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What do we smell
What do we smell
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What do we smell
19/02/2003 22:06:41 »
Please tell me if smells and odours can be measured in terms of frequency as is the case for colour and sound. And if so what is the spectrum covered and where more information about the particular frequency of specific substances may be obtained. If frequency is not considered in terms of smell and odors, is there any way to measure or quantify these substances from the olphatory point of view.
I would also like to know whether somebody can imagine the type of support that would be required to "record" a smell as one can an image or sound in order to keep a permanent record.
Last Edit: 19/05/2007 00:41:05 by ukmicky
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The Naked Scientist
Re: What do we smell
Reply #1 on:
22/02/2003 11:00:02 »
smells are detected by a matrix of nerve fibres, called the olfactory apparatus, located at the top of the nose. Groups of nerve fibres bear receptors on their surfaces which are sensitive to specific odourants (smells) in the air.
When air is breathed in through the nose odourant molecules lock on to receptors on the nerve fibres and activate (stimulate) them. Specific odourants activate only specific nerves rather like a key in a lock.
The greater the concentration of an odourant in the inhaled air, the greater the receptor occupancy on the nerve fibre and hence the greater the signal that is transmitted to the brain, creating the perception of a stronger odour.
So what is a 'smell' ? When you experience a 'smell' you are perceiving the composite effect of many odourants simultaneously. A smell is essentially the 'spectrum' of odourants present in inhaled air. Rather like a colour monitor, you can vary the red, green or blue fraction in the signal to alter the colour the screen displays. Obviously there are more than 3 odourants, but the principle is the same.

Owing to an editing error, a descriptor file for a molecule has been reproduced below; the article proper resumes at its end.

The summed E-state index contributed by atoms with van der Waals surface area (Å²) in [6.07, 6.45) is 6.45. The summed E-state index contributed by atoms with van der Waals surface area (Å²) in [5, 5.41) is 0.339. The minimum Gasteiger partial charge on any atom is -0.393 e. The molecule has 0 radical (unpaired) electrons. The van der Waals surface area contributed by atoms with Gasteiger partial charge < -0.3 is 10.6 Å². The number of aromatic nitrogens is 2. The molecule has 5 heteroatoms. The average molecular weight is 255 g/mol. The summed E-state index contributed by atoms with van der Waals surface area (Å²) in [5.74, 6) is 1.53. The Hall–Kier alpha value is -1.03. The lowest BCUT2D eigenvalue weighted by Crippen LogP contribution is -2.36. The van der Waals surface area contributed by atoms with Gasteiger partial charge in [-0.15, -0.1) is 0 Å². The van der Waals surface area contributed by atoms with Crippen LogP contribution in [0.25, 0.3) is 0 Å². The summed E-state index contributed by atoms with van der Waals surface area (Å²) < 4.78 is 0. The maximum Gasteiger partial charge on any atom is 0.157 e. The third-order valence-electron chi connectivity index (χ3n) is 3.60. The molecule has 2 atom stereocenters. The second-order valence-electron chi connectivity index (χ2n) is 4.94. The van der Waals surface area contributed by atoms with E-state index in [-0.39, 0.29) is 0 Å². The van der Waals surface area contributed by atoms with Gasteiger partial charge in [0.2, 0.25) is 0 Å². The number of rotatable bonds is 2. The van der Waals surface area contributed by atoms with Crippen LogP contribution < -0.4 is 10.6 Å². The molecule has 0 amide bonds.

You ask whether smell is frequency coded ? It is in the sense that when the chemoreceptive nerve fibres first detect a smell they fire nerve impulses (action potentials) to the brain very rapidly, but they quickly 'adapt' and reduce their rate of firing, even though the concentration of the smell remains the same. This is why we 'get used to' or 'acclimatise' to smells (particularly useful in farm yards and hospitals !) and eventually stop noticing them. The purpose of this dynamic response is that it prevents sensory overload, and enables you to continue to perceive new information.
Regarding storing smell in the same way that images are stored, companies have now developed highly sensitive artificial noses which can plot a graphical profile, the equivalent of an odour 'fingerprint' of the odourants consituting a smell. These profiles can be used by the food industry to work out what flavours go well together (because their smell 'fingerprints' are very similar or have a number of corresponding peaks and troughs) and also by security forces to detect drugs, or even anthrax (
For further information about smells, including sexual smells (pheromones) you could check out expert Peter Brennan's articles :
and Peter's interview with The Naked Scientists :
Last Edit: 22/02/2003 11:22:55 by chris
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